Wednesday, January 29, 2014

Pencil Skirt: Construction

One of the reasons I'm so proud of this skirt (aside from the fact that it's awesome) is because I put a lot of thought and consideration into it.  All too often, I rush headlong into a project without thinking things through, and then don't get the stellar result I was hoping for.  This time, at each stage I stopped to consider how to proceed.

My original intent was to make this a lined skirt, just because I usually line skirts.  But after I stopped to think about it, I realized a few things: one, this is stretch fabric, and I didn't have any stretch lining.  Also:  it's denim.  Maybe they exist, but I've never seen a lined denim skirt.  So I scrapped the lining and decided to concentrate on keeping the insides neat.



Here's a quick rundown of the order in which I constructed the skirt - it's a little different from the instructions (which I've now read).

1.  Sew darts.
2.  Apply fusible knit strip to entire center back edges.
3.  Finish back and side seam allowances on serger.
4.  Insert invisible zip.
5.  Close center back seam.
6.  Sew side seams.
7.  Finish bottom edge on serger.
8.  Fold waistband in half lengthwise, apply fusible interfacing to one half.
9.  Finish un-interfaced side of waistband on serger, removing 1/4" of width.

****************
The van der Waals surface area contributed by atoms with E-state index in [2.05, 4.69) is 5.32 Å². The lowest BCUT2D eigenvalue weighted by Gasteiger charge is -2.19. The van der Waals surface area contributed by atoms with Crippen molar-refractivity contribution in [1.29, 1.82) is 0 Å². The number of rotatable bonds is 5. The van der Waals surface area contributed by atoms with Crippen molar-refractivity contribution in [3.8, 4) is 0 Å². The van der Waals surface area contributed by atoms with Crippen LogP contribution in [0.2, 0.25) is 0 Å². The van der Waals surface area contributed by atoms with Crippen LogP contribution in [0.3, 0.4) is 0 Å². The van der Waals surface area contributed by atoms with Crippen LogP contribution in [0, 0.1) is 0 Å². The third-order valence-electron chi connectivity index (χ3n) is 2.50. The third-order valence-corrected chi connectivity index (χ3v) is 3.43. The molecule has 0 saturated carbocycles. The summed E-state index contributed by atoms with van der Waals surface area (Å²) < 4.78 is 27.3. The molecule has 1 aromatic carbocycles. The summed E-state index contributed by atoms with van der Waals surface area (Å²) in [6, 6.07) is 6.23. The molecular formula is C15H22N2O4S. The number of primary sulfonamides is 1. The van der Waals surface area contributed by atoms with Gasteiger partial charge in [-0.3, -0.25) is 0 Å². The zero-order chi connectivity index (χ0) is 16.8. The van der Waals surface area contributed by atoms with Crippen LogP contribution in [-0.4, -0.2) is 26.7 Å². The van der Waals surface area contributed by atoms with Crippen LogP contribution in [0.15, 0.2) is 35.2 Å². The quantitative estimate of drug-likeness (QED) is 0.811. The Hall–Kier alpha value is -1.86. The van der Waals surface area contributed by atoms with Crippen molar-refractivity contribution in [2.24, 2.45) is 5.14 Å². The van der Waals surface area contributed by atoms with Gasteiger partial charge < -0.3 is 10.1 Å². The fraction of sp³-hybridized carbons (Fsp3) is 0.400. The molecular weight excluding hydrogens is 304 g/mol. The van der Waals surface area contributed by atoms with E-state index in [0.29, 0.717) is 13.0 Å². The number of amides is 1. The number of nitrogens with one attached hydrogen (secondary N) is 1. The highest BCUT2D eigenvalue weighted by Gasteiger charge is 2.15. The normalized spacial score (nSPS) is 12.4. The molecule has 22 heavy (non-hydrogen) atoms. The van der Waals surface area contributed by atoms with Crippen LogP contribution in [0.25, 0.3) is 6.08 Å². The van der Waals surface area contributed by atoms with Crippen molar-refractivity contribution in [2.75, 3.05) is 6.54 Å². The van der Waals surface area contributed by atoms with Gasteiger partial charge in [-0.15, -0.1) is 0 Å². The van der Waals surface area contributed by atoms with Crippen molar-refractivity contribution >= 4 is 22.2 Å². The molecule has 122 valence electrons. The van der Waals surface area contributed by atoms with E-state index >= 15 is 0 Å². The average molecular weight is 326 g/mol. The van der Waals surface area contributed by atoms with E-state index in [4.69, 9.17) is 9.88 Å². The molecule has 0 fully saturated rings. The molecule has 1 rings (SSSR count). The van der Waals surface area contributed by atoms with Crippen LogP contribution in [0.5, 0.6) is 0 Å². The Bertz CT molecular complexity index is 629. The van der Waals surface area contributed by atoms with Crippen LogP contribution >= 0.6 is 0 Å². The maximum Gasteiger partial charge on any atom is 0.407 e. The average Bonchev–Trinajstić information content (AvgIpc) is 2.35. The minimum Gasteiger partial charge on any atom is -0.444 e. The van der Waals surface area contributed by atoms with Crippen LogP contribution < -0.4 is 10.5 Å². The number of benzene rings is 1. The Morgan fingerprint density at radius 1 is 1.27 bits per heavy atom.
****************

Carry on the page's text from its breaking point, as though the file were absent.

10.  Stitch interfaced side of waistband to skirt, then grade seam allowances.
11.  Stitch waistband edges closed.
12.  Fold waistband to inside, pin, then stitch in the ditch from outside to attach.
13.  Press up hem 2" then stitch down with coverstitch or twin needle.
14.  Sew hook and eye at back closure.

It looks like a lot of steps, but they're all easy, short steps :-)  And of course there's pressing after each step.

Now, some particulars.

I noticed that I've been getting kind of sloppy with my darts lately, so that they're dimpling at the ends.  I took extra care this time - I didn't want any dimples!  I usually don't bother with shortening the stitch length for the last 1/2" of the dart, because I invariably forget to increase it again before the next one.  But this time I did, and it paid off.


Sunni has a lot of great information on pencil skirt sewing on her blog.  In one of her posts I read that she uses fusible tape not only on the zipper edge, but all the way down the back of the skirt to give extra stability.  So I did that too.  I must say that ever since watching her Craftsy class, I've been using the tape on my zippers and it makes a big difference on how they sit in the fabric - so much more smooth.


Here's a picture of all the serger-finished edges.  I went with 4-thread instead of my normal 3 for finishing, because of the weight of the fabric.  You can also see the tape going all the way down to the hem.


All these pictures were taken after the skirt was finished, not during construction.  So I don't have a picture of the waistband in progress.  But here's how it looks from the inside and outside.  I chose to serge the bottom inside edge and stitch it down with stitch-in-the-ditch rather than folding the inside bottom edge in to eliminate bulk.  I really like how it worked out, and it was faster and easier than doing it the normal way.


Here's the coverstitched hem:


And finally, here's a shot of the whole skirt:


And with that, I think I've finally exhausted all I wanted to say about this skirt!

25 comments:

  1. The work you've put into finishing this skirt really shows. It looks very expensive..

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    1. Oooh, thanks, Evie! What a great compliment!